Category: Safety

By on July 30, 2015

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Not content with scaring the bejesus out of Chrysler owners, Wired has uncovered a hacker who says he can open a GM car with OnStar, start it or track it remotely. The only thing he can’t do is put the car in gear or steer it, which still requires a key.

Hacker Samy Kamkar says his $100 device can seriously annoy — or seriously rob — a GM car owner if he wanted it to. GM promptly responded by saying it fixed the flaw in a way that owners won’t have update their cars.

Kamkar said his exploit wasn’t mean to cause mayhem, but rather to show how modern, technological cars can be vulnerable to hackers.

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By on July 30, 2015

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Automotive News is reporting the Insurance Institute for Highway Safety will rate versions of Ford’s F-150 pickup with dramatically different safety ratings after re-testing versions of the pickup, which is a highly unusual move for the safety nonprofit.

The SuperCrew cab version of the F-150 earned the highest marks from the IIHS in its small overlap crash test, earning a Top Safety Pick rating. The re-tested SuperCab registers only a “marginal” rating in the same crash.

The difference, according to Automotive News, are tubular frames called “wheel blockers” installed on the SuperCrew, but missing from the SuperCab and Regular Cab models.

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By on July 29, 2015

Der neue Volkswagen Touareg

Volkswagen has announced sweeping changes to their suite of tech-driven safety features for the 2016 model year, making a vast array of options available on almost every model within its range.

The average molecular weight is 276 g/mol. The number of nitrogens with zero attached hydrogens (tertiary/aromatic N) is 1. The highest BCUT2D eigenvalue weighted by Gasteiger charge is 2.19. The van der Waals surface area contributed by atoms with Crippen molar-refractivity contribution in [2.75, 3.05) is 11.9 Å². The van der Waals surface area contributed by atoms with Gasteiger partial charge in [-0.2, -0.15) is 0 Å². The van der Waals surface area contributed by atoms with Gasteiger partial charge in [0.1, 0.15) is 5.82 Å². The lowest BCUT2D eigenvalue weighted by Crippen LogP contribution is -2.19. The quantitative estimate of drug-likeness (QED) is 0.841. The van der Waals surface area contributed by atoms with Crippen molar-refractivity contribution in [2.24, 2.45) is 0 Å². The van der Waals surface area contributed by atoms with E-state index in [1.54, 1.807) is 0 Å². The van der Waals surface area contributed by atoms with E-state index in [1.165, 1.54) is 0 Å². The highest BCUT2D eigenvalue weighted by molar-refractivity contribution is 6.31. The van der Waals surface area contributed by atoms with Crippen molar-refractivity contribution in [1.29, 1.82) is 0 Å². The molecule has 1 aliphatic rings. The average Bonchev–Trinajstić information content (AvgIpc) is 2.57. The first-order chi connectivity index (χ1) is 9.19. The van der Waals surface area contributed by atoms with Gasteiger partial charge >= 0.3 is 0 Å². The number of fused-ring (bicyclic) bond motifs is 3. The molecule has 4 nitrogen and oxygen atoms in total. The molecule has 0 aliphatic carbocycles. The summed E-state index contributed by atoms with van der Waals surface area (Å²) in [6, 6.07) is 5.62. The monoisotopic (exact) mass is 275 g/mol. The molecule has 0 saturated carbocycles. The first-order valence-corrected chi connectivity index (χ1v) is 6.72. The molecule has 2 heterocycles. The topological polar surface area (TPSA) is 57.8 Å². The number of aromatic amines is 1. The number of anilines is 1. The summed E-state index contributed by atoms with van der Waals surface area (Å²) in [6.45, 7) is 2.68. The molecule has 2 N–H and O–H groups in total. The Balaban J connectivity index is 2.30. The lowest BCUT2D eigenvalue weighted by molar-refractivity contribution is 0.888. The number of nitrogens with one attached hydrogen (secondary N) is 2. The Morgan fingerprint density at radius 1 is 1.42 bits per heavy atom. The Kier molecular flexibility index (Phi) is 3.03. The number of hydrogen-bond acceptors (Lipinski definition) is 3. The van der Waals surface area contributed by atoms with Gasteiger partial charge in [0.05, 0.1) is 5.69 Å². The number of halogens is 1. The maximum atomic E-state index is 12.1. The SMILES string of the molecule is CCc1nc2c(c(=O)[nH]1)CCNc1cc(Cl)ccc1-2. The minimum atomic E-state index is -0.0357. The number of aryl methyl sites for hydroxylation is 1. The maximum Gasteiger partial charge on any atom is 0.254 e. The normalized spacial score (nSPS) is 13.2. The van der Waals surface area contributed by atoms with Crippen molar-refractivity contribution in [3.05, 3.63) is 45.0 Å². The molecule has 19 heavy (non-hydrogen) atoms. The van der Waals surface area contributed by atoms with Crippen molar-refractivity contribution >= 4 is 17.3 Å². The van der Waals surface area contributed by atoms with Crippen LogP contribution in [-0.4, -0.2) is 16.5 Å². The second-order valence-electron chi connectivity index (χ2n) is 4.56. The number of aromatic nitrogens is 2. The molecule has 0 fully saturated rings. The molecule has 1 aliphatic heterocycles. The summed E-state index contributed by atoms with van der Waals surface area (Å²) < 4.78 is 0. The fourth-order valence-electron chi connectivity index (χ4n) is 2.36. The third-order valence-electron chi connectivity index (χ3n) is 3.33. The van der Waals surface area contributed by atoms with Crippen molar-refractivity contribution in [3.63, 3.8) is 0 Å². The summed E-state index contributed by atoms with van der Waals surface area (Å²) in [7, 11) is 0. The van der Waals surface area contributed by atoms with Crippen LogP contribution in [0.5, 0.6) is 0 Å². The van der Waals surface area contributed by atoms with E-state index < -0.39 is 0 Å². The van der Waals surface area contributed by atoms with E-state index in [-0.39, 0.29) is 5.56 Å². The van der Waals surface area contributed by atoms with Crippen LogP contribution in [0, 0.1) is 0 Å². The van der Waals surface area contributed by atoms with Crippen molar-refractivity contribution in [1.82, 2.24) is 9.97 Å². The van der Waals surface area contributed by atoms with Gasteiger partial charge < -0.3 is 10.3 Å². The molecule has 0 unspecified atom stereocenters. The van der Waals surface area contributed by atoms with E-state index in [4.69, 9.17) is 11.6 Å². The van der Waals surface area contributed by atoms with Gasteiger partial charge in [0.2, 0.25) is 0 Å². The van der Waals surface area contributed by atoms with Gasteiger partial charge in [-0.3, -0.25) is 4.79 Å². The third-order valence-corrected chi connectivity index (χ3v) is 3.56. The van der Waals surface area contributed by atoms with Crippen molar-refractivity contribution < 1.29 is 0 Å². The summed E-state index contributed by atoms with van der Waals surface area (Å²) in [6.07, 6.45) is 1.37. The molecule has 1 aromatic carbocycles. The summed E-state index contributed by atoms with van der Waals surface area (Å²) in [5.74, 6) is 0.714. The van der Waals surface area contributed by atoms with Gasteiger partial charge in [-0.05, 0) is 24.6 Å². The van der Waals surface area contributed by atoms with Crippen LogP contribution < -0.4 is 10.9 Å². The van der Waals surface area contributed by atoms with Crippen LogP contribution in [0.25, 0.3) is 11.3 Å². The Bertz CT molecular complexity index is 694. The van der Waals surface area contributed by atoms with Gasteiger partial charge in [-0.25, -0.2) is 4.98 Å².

The features, which are currently only available on the Touareg, will trickle down to a number of other models including the Beetle, CC, Jetta, Passat and Golf in all its flavors.

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By on July 27, 2015

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After this morning’s announcement that Fiat Chrysler Automobiles would be subject to one of the largest civil penalties for an automaker, reports that the automaker could be on the hook for $2.5 billion in cars aren’t true, the automaker said today.

“While such amounts may exceed the $20 million, contrary to certain reports, FCA US does not expect that the net cost of providing these additional alternatives will be material to its financial position, liquidity or results of operations,” the automaker said in a statement.

In other words, expect to find some screaming deals on Ram trucks in the next few months.

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By on July 27, 2015

FCA US LLC HQ WTFBBQ

In an order detailing the largest civil penalty for an automaker so far, the National Highway Traffic Safety Administration said Monday that Fiat Chrysler Automobiles could have to buy back 500,000 defective trucks and accept trade-in above market value for 1 million defective Jeeps .

The automaker’s record $105 million fine includes a $70 million penalty, $20 million set aside for meeting safety standards dictated by the federal bureau and an additional $15 million in penalties if an independent monitor discovers further safety violations.